ronniehandstand

Ronnie Abaldonado has always admired his older brother, Rodolfo. By doing so, Ronnie discovered and developed a passion that resulted in a career that has taken him around the world.

“My older brother had some cool moves that I wanted to emulate,” says the world famous b-boy, also known today as Ronnie or Ronnie Boy. “I practiced hard and inevitably I got to my brother’s skill level. After he quit, I stuck with it, and eventually b-boying became my career.”

Today, Ronnie is one of the most dominant, influential and respected b-boys in the world. He’ll be competing in Tokyo, Japan, on November 27 in the Red Bull BC One Contest, which features 16 of the world’s best B-boys competing in 1-on-1 battles.

A member of Full Force Crew and Super Cr3w (and the Champion of Red Bull BC One 2007), Ronnie still studies other b-boys. But today, he studies his competition, not his brother.

“I look for a specific charisma, something that separates them from the rest,” he says. “I am critical about originality and I think it’s important for a b-boy to really have their own style. It’s like a superhero with their own special powers.”

Of course, many b-boy superheroes draw on music to supply and channel their special powers. For Ronnie, he prefers dancing to early ‘90s rap music. “I grew up listening to this genre and I feel more comfortable dancing to the beats,” says Ronnie, a Las Vegas resident. “I also got used to battling to more funk music and even more classic jams from musicians like James Brown.”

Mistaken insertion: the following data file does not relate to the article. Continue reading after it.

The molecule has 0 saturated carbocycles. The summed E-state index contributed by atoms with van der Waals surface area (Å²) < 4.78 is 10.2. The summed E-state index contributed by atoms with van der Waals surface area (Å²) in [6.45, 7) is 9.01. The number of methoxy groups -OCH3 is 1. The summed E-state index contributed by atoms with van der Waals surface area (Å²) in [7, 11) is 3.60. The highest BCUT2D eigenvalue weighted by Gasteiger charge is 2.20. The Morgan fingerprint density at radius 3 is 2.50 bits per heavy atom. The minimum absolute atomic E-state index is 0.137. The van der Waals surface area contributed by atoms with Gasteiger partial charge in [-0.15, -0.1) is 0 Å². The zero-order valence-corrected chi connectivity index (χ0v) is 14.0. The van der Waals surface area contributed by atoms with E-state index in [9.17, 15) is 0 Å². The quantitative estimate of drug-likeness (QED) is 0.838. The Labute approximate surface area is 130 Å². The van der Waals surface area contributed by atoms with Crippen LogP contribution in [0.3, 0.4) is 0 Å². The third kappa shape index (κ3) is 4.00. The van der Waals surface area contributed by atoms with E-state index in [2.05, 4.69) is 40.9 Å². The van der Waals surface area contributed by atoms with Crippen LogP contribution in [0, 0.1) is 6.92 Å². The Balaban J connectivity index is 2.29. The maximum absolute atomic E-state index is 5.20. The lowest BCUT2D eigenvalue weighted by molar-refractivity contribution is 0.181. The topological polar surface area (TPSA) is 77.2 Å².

Like Brown, Ronnie has won awards and accolades and has earned respect from followers on several continents. He’s won or placed in the top 3 in competitions in South Africa, Switzerland, Germany and Brazil.

Indeed, Ronnie’s story is one that encompasses much of the globe. Ronnie’s drive and determination to become a b-boy started in Guam, but he didn’t begin pursuing the craft until the mid-1990s, when he was living in California. “When I first saw b-boying, I was fascinated with the idea of spinning,” he says. “I also liked the concept of a battle because it made me want to be competitive.”

Now Ronnie tries to instill and bring out that competitive nature in other b-boys. He teaches b-boying workshops and will be part of Red Bull’s forthcoming BC One All Star international tour, which will feature workshops at local studios.

“In a workshop, I teach the foundation,” Ronnie says. “In it, they learn a variety of steps, but most importantly I try to condition the way they approach the dance. I try to open their minds by teaching them how to be innovative, how to strategize and how to be free. Sometimes people take it so serious that they forget to have fun.”

Fun is certainly on Ronnie’s agenda for the Red Bull BC One Contest in Tokyo. “This is the first time Red Bull BC One finals will be in Asia,” says Ronnie, who is Filipino. “Every year it gets bigger and better. I’m looking forward to seeing how many more spectators will come, and how much better the b-boys will be. I’m sure Tokyo will add its flavor to the event.”

 

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